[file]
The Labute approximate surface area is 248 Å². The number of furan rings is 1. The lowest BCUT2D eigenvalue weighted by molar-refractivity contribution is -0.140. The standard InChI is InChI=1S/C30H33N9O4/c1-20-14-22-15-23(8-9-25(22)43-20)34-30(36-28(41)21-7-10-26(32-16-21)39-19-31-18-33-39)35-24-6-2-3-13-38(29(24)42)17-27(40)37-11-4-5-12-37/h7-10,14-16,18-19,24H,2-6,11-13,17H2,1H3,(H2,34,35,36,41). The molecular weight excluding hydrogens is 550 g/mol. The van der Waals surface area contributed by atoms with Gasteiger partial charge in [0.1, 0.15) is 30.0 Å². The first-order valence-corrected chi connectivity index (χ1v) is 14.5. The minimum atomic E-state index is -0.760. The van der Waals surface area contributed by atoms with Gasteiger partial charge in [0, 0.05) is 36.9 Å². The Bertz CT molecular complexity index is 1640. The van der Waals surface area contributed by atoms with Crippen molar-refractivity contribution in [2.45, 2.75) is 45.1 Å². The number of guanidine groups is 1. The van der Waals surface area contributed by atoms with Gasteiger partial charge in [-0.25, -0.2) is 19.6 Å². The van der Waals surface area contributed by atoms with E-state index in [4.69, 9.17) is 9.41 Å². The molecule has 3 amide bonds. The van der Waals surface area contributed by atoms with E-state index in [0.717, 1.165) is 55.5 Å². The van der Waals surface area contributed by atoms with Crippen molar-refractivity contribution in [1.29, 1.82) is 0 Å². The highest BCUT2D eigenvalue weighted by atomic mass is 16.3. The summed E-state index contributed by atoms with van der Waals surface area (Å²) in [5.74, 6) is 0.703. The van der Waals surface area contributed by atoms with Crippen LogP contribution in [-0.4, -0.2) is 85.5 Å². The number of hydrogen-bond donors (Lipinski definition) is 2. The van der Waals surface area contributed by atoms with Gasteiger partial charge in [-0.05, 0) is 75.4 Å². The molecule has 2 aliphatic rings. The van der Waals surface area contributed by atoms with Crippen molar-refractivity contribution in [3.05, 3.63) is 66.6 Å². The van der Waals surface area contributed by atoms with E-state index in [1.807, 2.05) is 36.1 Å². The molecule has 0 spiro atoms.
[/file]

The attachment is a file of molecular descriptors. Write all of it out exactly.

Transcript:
The Labute approximate surface area is 248 Å². The number of furan rings is 1. The lowest BCUT2D eigenvalue weighted by molar-refractivity contribution is -0.140. The standard InChI is InChI=1S/C30H33N9O4/c1-20-14-22-15-23(8-9-25(22)43-20)34-30(36-28(41)21-7-10-26(32-16-21)39-19-31-18-33-39)35-24-6-2-3-13-38(29(24)42)17-27(40)37-11-4-5-12-37/h7-10,14-16,18-19,24H,2-6,11-13,17H2,1H3,(H2,34,35,36,41). The molecular weight excluding hydrogens is 550 g/mol. The van der Waals surface area contributed by atoms with Gasteiger partial charge in [0.1, 0.15) is 30.0 Å². The first-order valence-corrected chi connectivity index (χ1v) is 14.5. The minimum atomic E-state index is -0.760. The van der Waals surface area contributed by atoms with Gasteiger partial charge in [0, 0.05) is 36.9 Å². The Bertz CT molecular complexity index is 1640. The van der Waals surface area contributed by atoms with Crippen molar-refractivity contribution in [2.45, 2.75) is 45.1 Å². The number of guanidine groups is 1. The van der Waals surface area contributed by atoms with Gasteiger partial charge in [-0.25, -0.2) is 19.6 Å². The van der Waals surface area contributed by atoms with E-state index in [4.69, 9.17) is 9.41 Å². The molecule has 3 amide bonds. The van der Waals surface area contributed by atoms with E-state index in [0.717, 1.165) is 55.5 Å². The van der Waals surface area contributed by atoms with Crippen molar-refractivity contribution in [1.29, 1.82) is 0 Å². The highest BCUT2D eigenvalue weighted by atomic mass is 16.3. The summed E-state index contributed by atoms with van der Waals surface area (Å²) in [5.74, 6) is 0.703. The van der Waals surface area contributed by atoms with Crippen LogP contribution in [-0.4, -0.2) is 85.5 Å². The number of hydrogen-bond donors (Lipinski definition) is 2. The van der Waals surface area contributed by atoms with Gasteiger partial charge in [-0.05, 0) is 75.4 Å². The molecule has 2 aliphatic rings. The van der Waals surface area contributed by atoms with Crippen molar-refractivity contribution in [3.05, 3.63) is 66.6 Å². The van der Waals surface area contributed by atoms with E-state index in [1.807, 2.05) is 36.1 Å². The molecule has 0 spiro atoms.